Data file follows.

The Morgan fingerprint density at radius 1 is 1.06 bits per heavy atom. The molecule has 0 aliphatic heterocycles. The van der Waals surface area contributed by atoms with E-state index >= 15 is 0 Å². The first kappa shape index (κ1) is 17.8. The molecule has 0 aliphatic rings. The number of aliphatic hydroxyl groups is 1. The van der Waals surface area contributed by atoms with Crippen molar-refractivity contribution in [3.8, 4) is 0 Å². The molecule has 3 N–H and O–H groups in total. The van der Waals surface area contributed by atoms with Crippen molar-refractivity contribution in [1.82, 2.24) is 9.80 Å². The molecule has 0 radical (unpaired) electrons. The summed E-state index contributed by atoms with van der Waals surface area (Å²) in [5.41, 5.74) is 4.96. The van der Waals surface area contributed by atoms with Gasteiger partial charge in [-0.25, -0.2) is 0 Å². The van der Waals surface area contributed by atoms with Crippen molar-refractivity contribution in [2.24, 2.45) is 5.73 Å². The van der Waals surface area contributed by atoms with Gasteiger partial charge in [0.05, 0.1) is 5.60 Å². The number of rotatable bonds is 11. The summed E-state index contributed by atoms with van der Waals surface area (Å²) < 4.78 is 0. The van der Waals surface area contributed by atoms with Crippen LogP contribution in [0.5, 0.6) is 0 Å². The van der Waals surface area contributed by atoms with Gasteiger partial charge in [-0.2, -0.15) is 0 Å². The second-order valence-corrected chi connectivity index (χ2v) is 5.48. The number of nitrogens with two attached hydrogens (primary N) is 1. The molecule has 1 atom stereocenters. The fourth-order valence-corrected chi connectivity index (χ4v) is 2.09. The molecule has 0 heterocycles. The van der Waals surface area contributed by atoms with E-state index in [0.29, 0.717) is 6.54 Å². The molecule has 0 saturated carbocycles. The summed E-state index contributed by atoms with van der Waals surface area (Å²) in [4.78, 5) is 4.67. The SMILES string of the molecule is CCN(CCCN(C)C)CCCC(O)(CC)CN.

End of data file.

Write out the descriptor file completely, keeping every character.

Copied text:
The Morgan fingerprint density at radius 1 is 1.06 bits per heavy atom. The molecule has 0 aliphatic heterocycles. The van der Waals surface area contributed by atoms with E-state index >= 15 is 0 Å². The first kappa shape index (κ1) is 17.8. The molecule has 0 aliphatic rings. The number of aliphatic hydroxyl groups is 1. The van der Waals surface area contributed by atoms with Crippen molar-refractivity contribution in [3.8, 4) is 0 Å². The molecule has 3 N–H and O–H groups in total. The van der Waals surface area contributed by atoms with Crippen molar-refractivity contribution in [1.82, 2.24) is 9.80 Å². The molecule has 0 radical (unpaired) electrons. The summed E-state index contributed by atoms with van der Waals surface area (Å²) in [5.41, 5.74) is 4.96. The van der Waals surface area contributed by atoms with Gasteiger partial charge in [-0.25, -0.2) is 0 Å². The van der Waals surface area contributed by atoms with Crippen molar-refractivity contribution in [2.24, 2.45) is 5.73 Å². The van der Waals surface area contributed by atoms with Gasteiger partial charge in [0.05, 0.1) is 5.60 Å². The number of rotatable bonds is 11. The summed E-state index contributed by atoms with van der Waals surface area (Å²) < 4.78 is 0. The van der Waals surface area contributed by atoms with Crippen LogP contribution in [0.5, 0.6) is 0 Å². The van der Waals surface area contributed by atoms with Gasteiger partial charge in [-0.2, -0.15) is 0 Å². The second-order valence-corrected chi connectivity index (χ2v) is 5.48. The number of nitrogens with two attached hydrogens (primary N) is 1. The molecule has 1 atom stereocenters. The fourth-order valence-corrected chi connectivity index (χ4v) is 2.09. The molecule has 0 heterocycles. The van der Waals surface area contributed by atoms with E-state index in [0.29, 0.717) is 6.54 Å². The molecule has 0 saturated carbocycles. The summed E-state index contributed by atoms with van der Waals surface area (Å²) in [4.78, 5) is 4.67. The SMILES string of the molecule is CCN(CCCN(C)C)CCCC(O)(CC)CN.